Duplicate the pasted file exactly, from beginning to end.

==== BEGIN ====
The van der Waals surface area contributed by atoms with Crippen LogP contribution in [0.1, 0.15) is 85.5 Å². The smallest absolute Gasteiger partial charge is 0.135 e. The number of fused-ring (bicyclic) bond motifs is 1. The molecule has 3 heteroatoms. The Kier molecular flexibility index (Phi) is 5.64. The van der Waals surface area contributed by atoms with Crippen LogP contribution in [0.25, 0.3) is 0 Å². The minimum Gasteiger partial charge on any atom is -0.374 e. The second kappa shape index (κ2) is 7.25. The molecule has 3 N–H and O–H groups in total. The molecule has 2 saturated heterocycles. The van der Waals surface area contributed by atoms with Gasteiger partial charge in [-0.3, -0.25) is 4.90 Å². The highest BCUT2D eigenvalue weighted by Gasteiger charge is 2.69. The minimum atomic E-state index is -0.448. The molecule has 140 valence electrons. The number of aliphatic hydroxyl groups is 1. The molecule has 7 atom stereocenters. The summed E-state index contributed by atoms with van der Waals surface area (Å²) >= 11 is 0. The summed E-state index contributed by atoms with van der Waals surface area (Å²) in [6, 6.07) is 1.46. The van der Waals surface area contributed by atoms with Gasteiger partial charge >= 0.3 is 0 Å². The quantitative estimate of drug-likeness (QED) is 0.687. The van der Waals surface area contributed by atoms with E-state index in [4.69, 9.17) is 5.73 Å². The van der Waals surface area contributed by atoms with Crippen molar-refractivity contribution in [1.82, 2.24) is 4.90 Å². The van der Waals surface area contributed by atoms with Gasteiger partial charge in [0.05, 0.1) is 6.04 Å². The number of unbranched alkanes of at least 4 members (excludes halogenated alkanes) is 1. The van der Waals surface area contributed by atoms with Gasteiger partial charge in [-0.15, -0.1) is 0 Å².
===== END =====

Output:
The van der Waals surface area contributed by atoms with Crippen LogP contribution in [0.1, 0.15) is 85.5 Å². The smallest absolute Gasteiger partial charge is 0.135 e. The number of fused-ring (bicyclic) bond motifs is 1. The molecule has 3 heteroatoms. The Kier molecular flexibility index (Phi) is 5.64. The van der Waals surface area contributed by atoms with Crippen LogP contribution in [0.25, 0.3) is 0 Å². The minimum Gasteiger partial charge on any atom is -0.374 e. The second kappa shape index (κ2) is 7.25. The molecule has 3 N–H and O–H groups in total. The molecule has 2 saturated heterocycles. The van der Waals surface area contributed by atoms with Gasteiger partial charge in [-0.3, -0.25) is 4.90 Å². The highest BCUT2D eigenvalue weighted by Gasteiger charge is 2.69. The minimum atomic E-state index is -0.448. The molecule has 140 valence electrons. The number of aliphatic hydroxyl groups is 1. The molecule has 7 atom stereocenters. The summed E-state index contributed by atoms with van der Waals surface area (Å²) >= 11 is 0. The summed E-state index contributed by atoms with van der Waals surface area (Å²) in [6, 6.07) is 1.46. The van der Waals surface area contributed by atoms with Gasteiger partial charge >= 0.3 is 0 Å². The quantitative estimate of drug-likeness (QED) is 0.687. The van der Waals surface area contributed by atoms with E-state index in [4.69, 9.17) is 5.73 Å². The van der Waals surface area contributed by atoms with Crippen molar-refractivity contribution in [1.82, 2.24) is 4.90 Å². The van der Waals surface area contributed by atoms with Gasteiger partial charge in [0.05, 0.1) is 6.04 Å². The number of unbranched alkanes of at least 4 members (excludes halogenated alkanes) is 1. The van der Waals surface area contributed by atoms with Gasteiger partial charge in [-0.15, -0.1) is 0 Å².